The edge marked by point DD is the start of the fourth surface segment 336 and the end of the third surface segment 334, and point DD is located along the circumferential path 342, which is the same path 342 on which point BB is located. This is a preferred design, but the circumferential path can be located on any circumferential path closer to the outside edge 12 of the stator 10 than the path 344. Thus, the radius of the circumferential path on which point DD is located is of a larger radius than path 344. Alternating the radius of the circumferential paths, the end of the fourth surface segment 336 and the beginning of the fifth surface segment 338 occurs at the edge represented by point EE, which is located on a path of a smaller radius than path 342. Here, the preferred aspect is shown wherein point EE is located along the circumferential path 344, which is the same path 344 on which point CC is located. Point FF represents the edge that ends the fifth surface segment 338 and begins the sixth surface segment 340. Point FF is preferably located along the circumferential path 342 that points BB and DD are located. However, the path on which point FF is located can be any path having a larger radius than the path 344 on which point EE is located. The sixth surface segment 340 joins the radial edge 24 at an edge longitudinally extending from the point GG. Point GG is located on a circumferential path a predetermined distance from the outside edge 12 of the stator 10 such that the radius of the path is smaller than the radius of the path 344. Preferably, point GG is on the path 340 on which point AA is located. Again, the distance of the circumferential paths from the outside edge 12 of the stator 10 will be discussed hereinafter.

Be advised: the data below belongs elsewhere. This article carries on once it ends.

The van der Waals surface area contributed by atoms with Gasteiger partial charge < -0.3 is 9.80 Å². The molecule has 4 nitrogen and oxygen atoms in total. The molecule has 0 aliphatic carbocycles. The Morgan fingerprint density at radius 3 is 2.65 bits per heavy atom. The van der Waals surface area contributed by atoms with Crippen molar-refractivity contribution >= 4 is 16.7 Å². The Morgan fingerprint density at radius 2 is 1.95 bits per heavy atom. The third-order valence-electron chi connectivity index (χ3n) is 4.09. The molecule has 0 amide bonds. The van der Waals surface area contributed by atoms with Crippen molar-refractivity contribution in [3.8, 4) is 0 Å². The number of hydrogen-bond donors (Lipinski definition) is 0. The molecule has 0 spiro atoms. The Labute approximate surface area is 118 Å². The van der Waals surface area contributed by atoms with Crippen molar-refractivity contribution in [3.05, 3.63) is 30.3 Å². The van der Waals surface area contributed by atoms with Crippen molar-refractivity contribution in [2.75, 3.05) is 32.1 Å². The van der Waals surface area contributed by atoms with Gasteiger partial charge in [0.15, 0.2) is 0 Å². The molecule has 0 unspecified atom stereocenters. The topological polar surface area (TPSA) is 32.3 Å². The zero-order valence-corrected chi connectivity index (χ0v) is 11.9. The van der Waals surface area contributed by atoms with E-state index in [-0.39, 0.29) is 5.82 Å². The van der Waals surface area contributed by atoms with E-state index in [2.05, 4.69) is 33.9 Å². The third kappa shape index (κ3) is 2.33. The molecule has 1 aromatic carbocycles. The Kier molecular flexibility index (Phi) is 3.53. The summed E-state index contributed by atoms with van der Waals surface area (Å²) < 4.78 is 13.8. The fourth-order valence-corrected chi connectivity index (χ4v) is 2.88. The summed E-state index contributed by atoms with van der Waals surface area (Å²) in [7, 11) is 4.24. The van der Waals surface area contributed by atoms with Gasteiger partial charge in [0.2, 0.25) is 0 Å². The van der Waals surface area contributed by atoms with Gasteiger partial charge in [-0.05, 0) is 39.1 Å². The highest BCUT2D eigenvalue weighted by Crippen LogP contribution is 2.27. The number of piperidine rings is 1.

The number, position and slope of the tooth surfaces 26 are intended to offset the cogging torque inevitably caused by the slot openings 17. The distance of the circumferential paths from the outside edge 12 of the stator 10, and thus the starting and ending points and the slope of the surface segments, are designed so that each surface segment, unlike the classical notched-tooth geometry previously described, has a reasonable impact on cogging torque by changing the profile of the air gap permeance throughout the entire surface of the air gap. In order to compensate for the stator openings 16 without significantly reducing the flux path or increasing the effective air gap, the circumferential paths are preferably close together, resulting in shallow, wave-like tooth surfaces 26. More specifically, the circumferential paths are arranged so that the angle between each pair of surface segments is an obtuse angle, that is, an angle greater than 90, but less than 180. Preferably, the obtuse angle between each surface segment is a large obtuse angle, i.e., an angle over 120, and preferably between 160 and 170.